My own private Just for Laughs festival

Call me melodramatic, but I’ve vowed to attend the Just for Laughs festival in Montreal once before I die. Standup comedy is so enjoyable and relaxing for me that The Comedy Network’s “Comedy Now” program helps me fall asleep on Sunday nights. I have countless favourite comedians, and most are Canadian. (I’d probably cancel life-saving surgery if it meant I could see Ron James perform live.) But Just for Laughs is like the Mecca of standup, in my opinion. I’ve probably seen every televised JFL gala at least once, if not ten times. I’d almost kill, to go.

Yet in one big swoop last Friday, Just for Laughs came to me instead. After recently branching out of Montreal with annual cross-country tours, JFL has instituted a three-day version of the festival in Toronto. This year’s event happened last week, from July 24th to 26th.

Professional comedian Greg Morton performs all over the continent, and I’ve often seen him on the Just for Laughs specials. So when my friend, who knows him, told me he was appearing at Yonge-Dundas square last Friday, I was happy I’d finally get to see him live. She even thought we might go for coffee together afterwards. But instead of being a “quickie” event, the evening turned out to be a full comedy program, and for me, suddenly transformed into a bonanza of favourite performers.

Shaun Majumder was the host. You know — the Shaun Majumder of Just for Laughs, the Halifax Comedy Festival, CBC TV’s This Hour Has 22 Minutes? (Not to mention a role in the massive U.S. TV series, 24.) I thought, “Yay, what a bonus!” Little did I know.

After Majumder finished his own standup routine, he introduced the next performer: “Please welcome, from Timmins, Ontario…” And I squealed, “Derek Edwards? Derek Edwards??” Because he happens to be in my highest echelon of favourites, possibly at the top.

And yes, it was Derek Edwards in the flesh, mentioning how he’s the second-most famous performer from Timmins, Ontario – the first being, of course, Shania Twain. “It’s like being the second-most famous person from Bethlehem,” Edwards said, in his distinctively droll style. (I’ve heard it before, but it’s just different – better – when you hear it in person.)

Incidentally, Edwards inadvertently demonstrated what an unsuitable venue Yonge-Dundas Square is for events like this. He obviously felt that the crowd might not be with him, because from onstage, the performers only hear themselves, echoing back from surrounding buildings (and billboards!), and barely hear the crowd response. I wanted to holler to him that we really were laughing enthusiastically. I sure was.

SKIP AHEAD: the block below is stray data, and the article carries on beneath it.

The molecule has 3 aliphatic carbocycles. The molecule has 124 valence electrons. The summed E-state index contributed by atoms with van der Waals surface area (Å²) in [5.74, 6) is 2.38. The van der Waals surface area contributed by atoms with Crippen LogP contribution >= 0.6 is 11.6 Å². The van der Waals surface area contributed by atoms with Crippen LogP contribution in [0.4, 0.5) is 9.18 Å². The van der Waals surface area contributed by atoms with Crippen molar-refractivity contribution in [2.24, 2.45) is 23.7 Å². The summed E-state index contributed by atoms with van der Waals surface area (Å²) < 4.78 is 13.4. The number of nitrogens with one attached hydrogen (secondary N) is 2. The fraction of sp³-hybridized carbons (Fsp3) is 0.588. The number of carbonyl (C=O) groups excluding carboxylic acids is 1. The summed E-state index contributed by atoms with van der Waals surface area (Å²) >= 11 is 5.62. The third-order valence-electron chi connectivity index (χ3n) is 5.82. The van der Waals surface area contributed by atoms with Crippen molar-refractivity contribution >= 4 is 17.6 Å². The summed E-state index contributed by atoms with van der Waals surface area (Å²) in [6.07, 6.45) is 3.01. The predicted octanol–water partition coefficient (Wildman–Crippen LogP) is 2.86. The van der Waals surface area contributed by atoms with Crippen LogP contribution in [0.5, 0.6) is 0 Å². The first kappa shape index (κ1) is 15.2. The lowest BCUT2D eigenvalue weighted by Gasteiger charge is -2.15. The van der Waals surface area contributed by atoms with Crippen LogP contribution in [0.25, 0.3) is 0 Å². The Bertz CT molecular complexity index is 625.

‘I can die happy now,’ I thought to myself. ‘How can anything be better than this?’

Oh boy. Let me tell you how.

Greg Morton was the grand finale, the big bang, the fireworks to bring the show to a riotous conclusion. I thought I’d seen his best; his “Star Wars in 60 Seconds” is an absolute classic. But his set of musical impressions, complete with changes of clothes – everyone from Prince to Mick Jagger to James Brown to Madonna – that non-stop frenetic energy left the huge crowd packing the Square simply howling.

My other favourites were a nice bonus to the evening, but we all agreed: if Morton had been the only performer, we’d still have been extremely happy.

But the bonanza still wasn’t over. As my friend and I finally strolled toward a nearby restaurant with Morton and his wife, I remarked on the difference I’ve noticed between the Just for Laughs and HBO specials. I used another favourite of mine – Russell Peters – as an example, having seen him in both contexts. Morton confirmed that Canadian and American audiences are very different, and you must tailor your performance to each crowd.

Then we rounded a corner and there was the icing on my comedy cake: Russell Peters himself, having his picture taken with fans. Morton made introductions all around, then he and Peters tried to figure out when they could get together sometime, since they’re rarely in the same city at the same moment.

I wondered if these comedians get tired of the constant travelling. Morton later told us how, on each of his travel days the week before, some airline had a major delay or an outright cancellation. It has to be tough sometimes. But he keeps doing it – and doing it very well! – and seems to enjoy it.

I hope it’s as worth it for these performers as it is for their fans. For me, Friday evening was an unexpected thrill, as half my favourite comedians materialized out of the woodwork in less than two hours.

As I remarked to my friend when we bade Peters farewell and entered the restaurant, “This is better than rock stars.”


[By the way, don’t forget to click on my link to Greg Morton’s blog, “Blogged Down,” over there in my blogroll.]


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